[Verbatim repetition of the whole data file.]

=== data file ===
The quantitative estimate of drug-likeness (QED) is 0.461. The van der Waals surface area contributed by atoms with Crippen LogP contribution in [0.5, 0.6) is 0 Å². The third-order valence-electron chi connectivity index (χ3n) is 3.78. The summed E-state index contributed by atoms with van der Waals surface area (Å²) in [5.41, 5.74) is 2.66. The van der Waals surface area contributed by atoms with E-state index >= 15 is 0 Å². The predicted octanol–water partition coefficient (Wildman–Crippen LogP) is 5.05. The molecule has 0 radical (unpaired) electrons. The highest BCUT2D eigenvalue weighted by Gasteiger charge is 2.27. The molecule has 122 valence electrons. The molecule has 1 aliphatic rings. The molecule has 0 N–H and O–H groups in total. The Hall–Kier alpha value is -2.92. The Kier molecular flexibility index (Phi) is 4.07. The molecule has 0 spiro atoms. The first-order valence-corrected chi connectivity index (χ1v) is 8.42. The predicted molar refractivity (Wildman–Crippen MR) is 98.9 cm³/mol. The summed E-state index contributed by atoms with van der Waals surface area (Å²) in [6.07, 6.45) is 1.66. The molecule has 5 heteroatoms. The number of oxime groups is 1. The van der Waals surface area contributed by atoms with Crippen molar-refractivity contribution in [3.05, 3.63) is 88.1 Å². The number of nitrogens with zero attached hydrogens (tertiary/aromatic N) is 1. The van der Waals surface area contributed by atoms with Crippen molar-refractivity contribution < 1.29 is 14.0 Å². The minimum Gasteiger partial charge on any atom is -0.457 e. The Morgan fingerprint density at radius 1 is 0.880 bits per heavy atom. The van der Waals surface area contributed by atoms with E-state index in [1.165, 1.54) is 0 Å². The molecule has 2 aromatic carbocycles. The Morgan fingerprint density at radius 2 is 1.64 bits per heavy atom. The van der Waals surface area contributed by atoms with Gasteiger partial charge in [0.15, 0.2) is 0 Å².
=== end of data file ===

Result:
The quantitative estimate of drug-likeness (QED) is 0.461. The van der Waals surface area contributed by atoms with Crippen LogP contribution in [0.5, 0.6) is 0 Å². The third-order valence-electron chi connectivity index (χ3n) is 3.78. The summed E-state index contributed by atoms with van der Waals surface area (Å²) in [5.41, 5.74) is 2.66. The van der Waals surface area contributed by atoms with E-state index >= 15 is 0 Å². The predicted octanol–water partition coefficient (Wildman–Crippen LogP) is 5.05. The molecule has 0 radical (unpaired) electrons. The highest BCUT2D eigenvalue weighted by Gasteiger charge is 2.27. The molecule has 122 valence electrons. The molecule has 1 aliphatic rings. The molecule has 0 N–H and O–H groups in total. The Hall–Kier alpha value is -2.92. The Kier molecular flexibility index (Phi) is 4.07. The molecule has 0 spiro atoms. The first-order valence-corrected chi connectivity index (χ1v) is 8.42. The predicted molar refractivity (Wildman–Crippen MR) is 98.9 cm³/mol. The summed E-state index contributed by atoms with van der Waals surface area (Å²) in [6.07, 6.45) is 1.66. The molecule has 5 heteroatoms. The number of oxime groups is 1. The van der Waals surface area contributed by atoms with Crippen molar-refractivity contribution in [3.05, 3.63) is 88.1 Å². The number of nitrogens with zero attached hydrogens (tertiary/aromatic N) is 1. The van der Waals surface area contributed by atoms with Crippen molar-refractivity contribution < 1.29 is 14.0 Å². The minimum Gasteiger partial charge on any atom is -0.457 e. The Morgan fingerprint density at radius 1 is 0.880 bits per heavy atom. The van der Waals surface area contributed by atoms with E-state index in [1.165, 1.54) is 0 Å². The molecule has 2 aromatic carbocycles. The Morgan fingerprint density at radius 2 is 1.64 bits per heavy atom. The van der Waals surface area contributed by atoms with Gasteiger partial charge in [0.15, 0.2) is 0 Å².